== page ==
Infants’ attachment insecurity predicts attachment-relevant emotion regulation strategies in adulthood.

Yuthika U. Girme, Rachael E. Jones, Cory Fleck, Jeffry A. Simpson, Nickola C. Overall

Research output: Contribution to journalArticlepeer-review

39 Scopus citations


Infant attachment is theorized to lay the foundation of emotion regulation across the life span. However, testing this proposition requires prospective designs examining whether attachment assessed in infancy predicts emotion regulation strategies observed in adult relationships. Using unique data from the Minnesota Longitudinal Study of Risk and Adaptation, we examined whether infant attachment assessed at 12 and 18 months in the Strange Situation were associated with attachment-relevant emotion regulation strategies coded from video-recorded conflict discussions with romantic partners at ages 20, 23, 26, and/or 35. The current research first integrated the developmental and emotion regulation literatures to identify three specific attachment-relevant emotion regulation strategies. Balanced-regulation involves being open, approach-orientated, and engaging in collaborative problem-solving. Hypo-regulation involves suppressing emotions, disengaging from close others, and engaging in superficial problem-solving. Hyper-regulation involves exaggerating emotional expressions, ruminating, and being self-focused in processing issues. Compared to stable secure infants (secure at 12 and 18 months), stable insecure infants (insecure at 12 and 18 months) displayed worse balanced-regulation and greater hypo-regulation strategies, and unstable insecure infants (insecure at 12 or 18 months) displayed greater hyper-regulation strategies, in relationship-threatening situations 20–35 years later. Conceptually replicating these results, greater friendship insecurity at age 16 predicted worse balanced-regulation and greater hypo- and hyper-regulation strategies during relationship-threatening situations in adulthood. These findings highlight that infant attachment insecurity is associated with distinct emotion regulation strategies in adulthood 20–35 years later.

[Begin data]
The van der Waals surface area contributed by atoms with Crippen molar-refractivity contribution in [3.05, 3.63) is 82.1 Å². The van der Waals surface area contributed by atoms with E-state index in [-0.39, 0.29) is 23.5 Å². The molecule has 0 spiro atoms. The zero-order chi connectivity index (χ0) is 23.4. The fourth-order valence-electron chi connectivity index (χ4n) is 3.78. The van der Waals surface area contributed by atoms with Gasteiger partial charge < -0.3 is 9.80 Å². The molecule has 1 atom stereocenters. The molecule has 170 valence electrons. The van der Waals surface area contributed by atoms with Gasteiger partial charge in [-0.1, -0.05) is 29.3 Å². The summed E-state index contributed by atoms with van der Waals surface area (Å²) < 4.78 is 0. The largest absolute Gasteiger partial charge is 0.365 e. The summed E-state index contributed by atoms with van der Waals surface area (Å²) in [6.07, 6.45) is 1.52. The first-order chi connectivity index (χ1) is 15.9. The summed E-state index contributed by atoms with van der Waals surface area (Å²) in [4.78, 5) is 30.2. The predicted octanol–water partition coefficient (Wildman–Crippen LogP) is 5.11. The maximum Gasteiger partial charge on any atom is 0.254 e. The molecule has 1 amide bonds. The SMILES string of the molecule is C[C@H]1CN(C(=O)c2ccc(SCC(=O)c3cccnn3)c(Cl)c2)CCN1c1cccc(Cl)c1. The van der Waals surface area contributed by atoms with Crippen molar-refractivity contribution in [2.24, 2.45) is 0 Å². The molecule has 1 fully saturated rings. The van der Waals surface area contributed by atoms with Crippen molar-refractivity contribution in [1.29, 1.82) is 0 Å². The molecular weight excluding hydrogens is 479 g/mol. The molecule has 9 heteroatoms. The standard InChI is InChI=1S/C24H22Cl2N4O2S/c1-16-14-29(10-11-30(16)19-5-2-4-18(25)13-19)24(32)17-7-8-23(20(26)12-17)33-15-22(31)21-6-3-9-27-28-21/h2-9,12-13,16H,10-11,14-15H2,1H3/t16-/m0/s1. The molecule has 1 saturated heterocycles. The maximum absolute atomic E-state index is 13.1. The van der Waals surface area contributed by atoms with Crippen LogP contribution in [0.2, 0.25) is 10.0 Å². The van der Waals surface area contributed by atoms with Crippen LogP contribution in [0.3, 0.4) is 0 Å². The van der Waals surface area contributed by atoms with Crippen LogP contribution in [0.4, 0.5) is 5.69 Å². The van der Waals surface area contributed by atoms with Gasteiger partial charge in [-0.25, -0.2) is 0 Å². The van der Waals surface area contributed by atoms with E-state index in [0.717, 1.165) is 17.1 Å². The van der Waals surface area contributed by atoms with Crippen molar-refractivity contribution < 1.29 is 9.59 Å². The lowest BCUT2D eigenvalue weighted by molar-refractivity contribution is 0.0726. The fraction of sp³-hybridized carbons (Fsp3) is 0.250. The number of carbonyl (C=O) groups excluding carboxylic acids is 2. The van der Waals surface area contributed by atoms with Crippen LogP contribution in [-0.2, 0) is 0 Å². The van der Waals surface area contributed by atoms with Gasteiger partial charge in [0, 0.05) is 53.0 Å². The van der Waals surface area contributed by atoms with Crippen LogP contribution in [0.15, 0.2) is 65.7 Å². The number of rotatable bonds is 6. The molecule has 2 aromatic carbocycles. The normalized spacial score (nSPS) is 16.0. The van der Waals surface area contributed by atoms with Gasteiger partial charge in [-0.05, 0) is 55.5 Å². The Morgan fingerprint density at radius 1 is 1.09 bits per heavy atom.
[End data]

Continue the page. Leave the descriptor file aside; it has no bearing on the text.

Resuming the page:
Original languageEnglish (US)
Pages (from-to)260-272
Number of pages13
Issue number2
StatePublished - Mar 2021

Bibliographical note

Funding Information:
National Institute on Aging

Publisher Copyright:
© 2020 American Psychological Association


  • attachment insecurity
  • emotion regulation
  • infant attachment


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